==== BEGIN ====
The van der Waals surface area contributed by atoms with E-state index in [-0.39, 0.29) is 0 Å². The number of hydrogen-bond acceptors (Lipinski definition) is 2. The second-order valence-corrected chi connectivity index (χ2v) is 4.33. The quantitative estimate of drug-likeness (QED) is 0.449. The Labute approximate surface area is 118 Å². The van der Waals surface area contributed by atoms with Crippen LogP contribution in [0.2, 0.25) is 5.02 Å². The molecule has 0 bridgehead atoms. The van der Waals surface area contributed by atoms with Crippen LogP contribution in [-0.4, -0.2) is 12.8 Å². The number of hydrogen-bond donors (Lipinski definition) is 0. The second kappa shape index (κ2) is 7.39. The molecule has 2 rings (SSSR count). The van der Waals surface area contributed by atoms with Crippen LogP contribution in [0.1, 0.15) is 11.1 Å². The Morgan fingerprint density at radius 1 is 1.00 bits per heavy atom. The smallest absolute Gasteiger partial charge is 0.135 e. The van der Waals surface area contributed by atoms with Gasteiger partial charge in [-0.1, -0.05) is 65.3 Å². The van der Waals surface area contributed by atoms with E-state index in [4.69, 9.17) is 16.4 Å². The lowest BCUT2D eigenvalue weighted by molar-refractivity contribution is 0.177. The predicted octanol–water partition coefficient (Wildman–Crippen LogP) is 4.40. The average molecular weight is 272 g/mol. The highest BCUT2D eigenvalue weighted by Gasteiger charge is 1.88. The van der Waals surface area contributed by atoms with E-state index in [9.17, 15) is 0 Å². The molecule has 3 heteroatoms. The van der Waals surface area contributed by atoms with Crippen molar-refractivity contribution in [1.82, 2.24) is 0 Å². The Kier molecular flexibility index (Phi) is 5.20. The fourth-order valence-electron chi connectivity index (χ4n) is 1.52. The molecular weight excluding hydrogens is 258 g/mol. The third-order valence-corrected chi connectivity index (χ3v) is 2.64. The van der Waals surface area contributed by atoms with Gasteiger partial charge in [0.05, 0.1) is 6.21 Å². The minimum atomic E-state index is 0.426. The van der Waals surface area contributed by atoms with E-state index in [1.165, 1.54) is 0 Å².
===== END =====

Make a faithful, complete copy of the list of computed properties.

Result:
The van der Waals surface area contributed by atoms with E-state index in [-0.39, 0.29) is 0 Å². The number of hydrogen-bond acceptors (Lipinski definition) is 2. The second-order valence-corrected chi connectivity index (χ2v) is 4.33. The quantitative estimate of drug-likeness (QED) is 0.449. The Labute approximate surface area is 118 Å². The van der Waals surface area contributed by atoms with Crippen LogP contribution in [0.2, 0.25) is 5.02 Å². The molecule has 0 bridgehead atoms. The van der Waals surface area contributed by atoms with Crippen LogP contribution in [-0.4, -0.2) is 12.8 Å². The number of hydrogen-bond donors (Lipinski definition) is 0. The second kappa shape index (κ2) is 7.39. The molecule has 2 rings (SSSR count). The van der Waals surface area contributed by atoms with Crippen LogP contribution in [0.1, 0.15) is 11.1 Å². The Morgan fingerprint density at radius 1 is 1.00 bits per heavy atom. The smallest absolute Gasteiger partial charge is 0.135 e. The van der Waals surface area contributed by atoms with Gasteiger partial charge in [-0.1, -0.05) is 65.3 Å². The van der Waals surface area contributed by atoms with E-state index in [4.69, 9.17) is 16.4 Å². The lowest BCUT2D eigenvalue weighted by molar-refractivity contribution is 0.177. The predicted octanol–water partition coefficient (Wildman–Crippen LogP) is 4.40. The average molecular weight is 272 g/mol. The highest BCUT2D eigenvalue weighted by Gasteiger charge is 1.88. The van der Waals surface area contributed by atoms with E-state index in [9.17, 15) is 0 Å². The molecule has 3 heteroatoms. The van der Waals surface area contributed by atoms with Crippen molar-refractivity contribution in [1.82, 2.24) is 0 Å². The Kier molecular flexibility index (Phi) is 5.20. The fourth-order valence-electron chi connectivity index (χ4n) is 1.52. The molecular weight excluding hydrogens is 258 g/mol. The third-order valence-corrected chi connectivity index (χ3v) is 2.64. The van der Waals surface area contributed by atoms with Gasteiger partial charge in [0.05, 0.1) is 6.21 Å². The minimum atomic E-state index is 0.426. The van der Waals surface area contributed by atoms with E-state index in [1.165, 1.54) is 0 Å².